Rallying cry for entertainers’ union
Bermuda's trade union for the entertainment industry is to roll out the red carpet for new members, its president said yesterday.
Selena Fields, of the Bermuda Entertainment Union, said the organisation aimed to have 100 members before its annual meeting in December.
That is about 25 more than its present membership, which has grown this year despite the impact of the Covid-19 pandemic on the industry.
Ms Fields said she wanted the BEU to “grow to be as strong as the other unions — the Bermuda Public Services Union, the Bermuda Industrial Union, and unions for teachers, police, fire and prison officers.
“I want to put the union in a position to go from strength to strength.”
She added: “There are at least 500 entertainers on the island or people who work in related fields such as sound people, actors, actresses, directors, DJs, and comedians.
“We want to represent everyone in the entertainment industry, including promoters so that they can have a voice, too.
“Anyone can join the BEU. If you have a love for entertainment, we would love to have you join our union.”
She said membership was open to expatriates as well as Bermudians.
Ms Fields added: “We are not leaving anybody out.
“We want to grow, nurture, support and improve the entertainment industry in Bermuda, and we want to be inclusive of everyone.”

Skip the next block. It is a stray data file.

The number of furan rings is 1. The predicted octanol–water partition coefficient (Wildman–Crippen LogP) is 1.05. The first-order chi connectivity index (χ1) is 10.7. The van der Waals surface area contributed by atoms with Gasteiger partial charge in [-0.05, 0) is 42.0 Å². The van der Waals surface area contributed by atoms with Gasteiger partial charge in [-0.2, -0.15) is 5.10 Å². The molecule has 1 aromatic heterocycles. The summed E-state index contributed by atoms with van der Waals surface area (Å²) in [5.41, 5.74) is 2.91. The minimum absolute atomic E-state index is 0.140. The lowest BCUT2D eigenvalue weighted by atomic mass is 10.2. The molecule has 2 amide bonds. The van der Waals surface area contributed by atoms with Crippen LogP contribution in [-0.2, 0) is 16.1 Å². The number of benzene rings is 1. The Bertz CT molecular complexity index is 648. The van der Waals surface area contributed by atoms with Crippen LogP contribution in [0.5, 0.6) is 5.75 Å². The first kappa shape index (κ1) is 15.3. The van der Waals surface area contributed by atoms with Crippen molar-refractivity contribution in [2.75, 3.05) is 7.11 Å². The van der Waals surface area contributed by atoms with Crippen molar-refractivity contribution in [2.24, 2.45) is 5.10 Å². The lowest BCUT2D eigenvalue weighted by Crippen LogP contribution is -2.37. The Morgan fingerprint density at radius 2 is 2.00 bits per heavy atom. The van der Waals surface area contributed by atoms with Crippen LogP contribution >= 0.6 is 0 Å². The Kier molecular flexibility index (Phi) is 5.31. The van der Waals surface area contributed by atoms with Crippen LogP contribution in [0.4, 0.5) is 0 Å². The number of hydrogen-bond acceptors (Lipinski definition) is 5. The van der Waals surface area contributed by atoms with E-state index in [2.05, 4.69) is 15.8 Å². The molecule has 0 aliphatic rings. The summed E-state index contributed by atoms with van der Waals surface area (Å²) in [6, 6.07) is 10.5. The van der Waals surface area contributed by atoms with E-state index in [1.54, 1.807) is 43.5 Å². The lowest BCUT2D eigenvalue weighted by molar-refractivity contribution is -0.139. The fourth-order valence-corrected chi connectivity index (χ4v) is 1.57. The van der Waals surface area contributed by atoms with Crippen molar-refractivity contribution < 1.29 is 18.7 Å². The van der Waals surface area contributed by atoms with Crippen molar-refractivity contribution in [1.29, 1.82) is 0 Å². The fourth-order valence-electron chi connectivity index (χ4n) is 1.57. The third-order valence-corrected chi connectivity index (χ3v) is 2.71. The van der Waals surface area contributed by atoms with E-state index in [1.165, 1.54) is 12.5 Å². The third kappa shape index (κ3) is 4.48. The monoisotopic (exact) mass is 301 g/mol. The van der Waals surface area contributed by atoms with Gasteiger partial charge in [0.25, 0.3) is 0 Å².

Ms Fields said the pandemic had brought live entertainment to a halt.
She added: “It was hard before Covid, but when it hit, nobody could work.”
But once the shelter-in-place lockdown was lifted and people could gather in small groups, Ms Fields arranged two boat cruises featuring Bermudian entertainment.
A series of summer cruises and other entertainment events featuring island artists, many of whom are BEU members, have also been organised.
Popular band Hindsight was hired to perform at the first event in June and Ms Fields organised a choir for a late celebration of Juneteenth, the US end of slavery, the next month.
Sheila Smith, a soul singer, recruited and led the choir, which was later asked to perform at the Emancipation Day commemoration at Somerset Cricket Club and which has now been invited to perform at businesses over Christmas.
Ms Fields said all 12 members of the choir joined, or rejoined, the BEU.
She added: “By leading from the front, it showed that we are serious and that membership does have its privileges and its benefits.”
She added a concert held in August by charitable organisation, A New Life, saw several performers join the BEU or renew memberships.
Ms Fields said that the BEU supported the event with a $1,000 donation to help pay the entertainers and their support team and the performers donated their fees to the charity.
Ms Fields appealed to entertainers to look for opportunities to showcase their talents.
She added: “Now is the time to dig deep, do some soul searching, and revitalise our industry.
“We can't wait around for the Government or the union — we have to do it ourselves.
“We have to be creative in bringing entertainment to people.”
Ms Fields said the annual membership fee has been cut in half to $50 for a limited period as an incentive for new members.
• For more information about the BEU, including benefits of membership, visit Bermudaentertainmentunion.com